The Hood River County Fruit Loop is 35 miles of orchards, forests, farmlands, and friendly communities, with a drive that includes gorgeous viewpoints and vistas. Along the Loop are 31 visitor-friendly businesses: farm stands, wineries, alpaca farms, a chestnut farm, lavender fields, and gift stores. Fresh fruit and produce are available throughout the summer and early fall. Join us for these fall events: September 19-20 Pear Celebration & October 24-25 Heirloom Apple Celebration.
It’s early spring and the old-growth forests of Oregon are ripe with prized wild mushrooms hiding in plain sight. A simple walk through an area dense with trees might be the home to hundreds of different varieties of fungi. From spring kings to morels to oysters, wild mushrooms thrive in the wet and warming weather of a changing season.
IT’S THE DEAD OF WINTER, but the soil at Whistling Duck Farm is alive with tiny shoots that resemble the first hints of spring flowers. There are bulbs hiding under this patch of Southern Oregon ground, but they aren’t the kind that yield crocuses or daffodils. The 600-foot-long rows will produce another harbinger of spring: garlic.
If you want to pick a peck of peaches, Valley View Orchard is a sweet spot. The trees are expansive, planted in wide rows, with thick trunks and twisted branches. Then there’s the view from the orchard’s 100-plus-year-old farmhouse, where rows of peach trees slope down to a vineyard. Ashland is nestled below and conifer-studded hills are in the distance.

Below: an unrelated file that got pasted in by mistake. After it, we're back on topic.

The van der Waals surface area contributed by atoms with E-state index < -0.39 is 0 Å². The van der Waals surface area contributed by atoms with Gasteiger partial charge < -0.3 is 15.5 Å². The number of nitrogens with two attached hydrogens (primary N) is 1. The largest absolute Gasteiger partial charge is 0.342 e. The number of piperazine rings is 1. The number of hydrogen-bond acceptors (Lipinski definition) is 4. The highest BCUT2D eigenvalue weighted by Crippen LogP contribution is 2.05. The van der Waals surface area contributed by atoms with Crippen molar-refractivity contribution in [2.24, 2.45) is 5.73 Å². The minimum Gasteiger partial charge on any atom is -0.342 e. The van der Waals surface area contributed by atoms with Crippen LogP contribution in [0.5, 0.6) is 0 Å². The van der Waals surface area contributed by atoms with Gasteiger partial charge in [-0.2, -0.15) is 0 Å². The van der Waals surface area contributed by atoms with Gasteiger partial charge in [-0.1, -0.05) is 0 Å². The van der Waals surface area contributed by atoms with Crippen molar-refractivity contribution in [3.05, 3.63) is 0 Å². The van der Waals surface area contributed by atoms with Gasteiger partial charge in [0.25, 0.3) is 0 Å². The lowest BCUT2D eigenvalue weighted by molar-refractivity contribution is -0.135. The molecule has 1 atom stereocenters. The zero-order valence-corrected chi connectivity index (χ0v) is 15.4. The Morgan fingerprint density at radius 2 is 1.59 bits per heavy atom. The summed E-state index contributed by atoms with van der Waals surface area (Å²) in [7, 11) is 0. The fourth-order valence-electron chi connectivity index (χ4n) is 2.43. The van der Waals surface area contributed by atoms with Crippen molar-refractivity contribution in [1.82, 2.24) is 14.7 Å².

Lucie Gouin examines seeds from a friend’s tomato plant that she says tasted particularly good. On a plate at her kitchen table and labeled “9/23/13,” the heirloom seeds are among hundreds meticulously plucked, dried and saved for possible cultivation for the farm’s community-supported agriculture members. These luscious, thin-skinned heirlooms at the farmers’ market come at a price–and not just to the consumer. photo by Andrea Lonas They also sell at farmers’ markets, including the Saturday market near Portland State University. Poulos harvests vegetables Friday night. Gouin washes them into the wee hours, then he loads them and departs around 4:30 a.m. They joke that, by September, Poulos resembles a zombie. Heirloom tomato production begins the previous season, by picking and saving seeds from the best plants. “Harvesting and saving heirloom tomato seed is like collecting dying wishes,” quips Gouin. “It is practically an obligation and comes with the promise…